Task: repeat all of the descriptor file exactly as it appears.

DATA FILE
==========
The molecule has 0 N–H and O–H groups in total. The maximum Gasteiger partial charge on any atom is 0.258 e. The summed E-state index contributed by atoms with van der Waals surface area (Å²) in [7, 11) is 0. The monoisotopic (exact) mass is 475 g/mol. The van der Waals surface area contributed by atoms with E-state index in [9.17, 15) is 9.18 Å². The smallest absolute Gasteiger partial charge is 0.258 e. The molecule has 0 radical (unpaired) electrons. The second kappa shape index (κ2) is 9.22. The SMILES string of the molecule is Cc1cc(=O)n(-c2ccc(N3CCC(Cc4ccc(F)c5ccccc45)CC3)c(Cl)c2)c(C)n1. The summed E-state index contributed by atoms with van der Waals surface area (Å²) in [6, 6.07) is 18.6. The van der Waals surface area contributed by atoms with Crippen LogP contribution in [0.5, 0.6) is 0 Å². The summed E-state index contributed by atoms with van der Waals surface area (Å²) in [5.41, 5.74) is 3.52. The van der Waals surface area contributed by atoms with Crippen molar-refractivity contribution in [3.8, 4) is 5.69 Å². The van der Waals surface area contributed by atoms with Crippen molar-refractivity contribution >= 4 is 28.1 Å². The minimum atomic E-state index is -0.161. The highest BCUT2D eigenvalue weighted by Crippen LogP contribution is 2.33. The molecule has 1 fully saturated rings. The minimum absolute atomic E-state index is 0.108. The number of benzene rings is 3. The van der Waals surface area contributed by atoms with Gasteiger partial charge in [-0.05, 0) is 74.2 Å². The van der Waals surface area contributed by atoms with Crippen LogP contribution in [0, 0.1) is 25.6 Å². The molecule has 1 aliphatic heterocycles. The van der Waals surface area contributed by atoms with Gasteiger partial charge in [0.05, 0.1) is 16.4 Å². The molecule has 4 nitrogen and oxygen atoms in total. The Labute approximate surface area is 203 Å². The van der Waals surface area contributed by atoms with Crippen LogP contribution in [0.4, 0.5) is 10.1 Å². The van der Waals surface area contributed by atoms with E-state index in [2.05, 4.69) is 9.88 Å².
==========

The molecule has 0 N–H and O–H groups in total. The maximum Gasteiger partial charge on any atom is 0.258 e. The summed E-state index contributed by atoms with van der Waals surface area (Å²) in [7, 11) is 0. The monoisotopic (exact) mass is 475 g/mol. The van der Waals surface area contributed by atoms with E-state index in [9.17, 15) is 9.18 Å². The smallest absolute Gasteiger partial charge is 0.258 e. The molecule has 0 radical (unpaired) electrons. The second kappa shape index (κ2) is 9.22. The SMILES string of the molecule is Cc1cc(=O)n(-c2ccc(N3CCC(Cc4ccc(F)c5ccccc45)CC3)c(Cl)c2)c(C)n1. The summed E-state index contributed by atoms with van der Waals surface area (Å²) in [6, 6.07) is 18.6. The van der Waals surface area contributed by atoms with Crippen LogP contribution in [0.5, 0.6) is 0 Å². The summed E-state index contributed by atoms with van der Waals surface area (Å²) in [5.41, 5.74) is 3.52. The van der Waals surface area contributed by atoms with Crippen molar-refractivity contribution in [3.8, 4) is 5.69 Å². The van der Waals surface area contributed by atoms with Crippen molar-refractivity contribution >= 4 is 28.1 Å². The minimum atomic E-state index is -0.161. The highest BCUT2D eigenvalue weighted by Crippen LogP contribution is 2.33. The molecule has 1 fully saturated rings. The minimum absolute atomic E-state index is 0.108. The number of benzene rings is 3. The van der Waals surface area contributed by atoms with Gasteiger partial charge in [-0.05, 0) is 74.2 Å². The van der Waals surface area contributed by atoms with Crippen LogP contribution in [0, 0.1) is 25.6 Å². The molecule has 1 aliphatic heterocycles. The van der Waals surface area contributed by atoms with Gasteiger partial charge in [0.05, 0.1) is 16.4 Å². The molecule has 4 nitrogen and oxygen atoms in total. The Labute approximate surface area is 203 Å². The van der Waals surface area contributed by atoms with Crippen LogP contribution in [0.4, 0.5) is 10.1 Å². The van der Waals surface area contributed by atoms with E-state index in [2.05, 4.69) is 9.88 Å².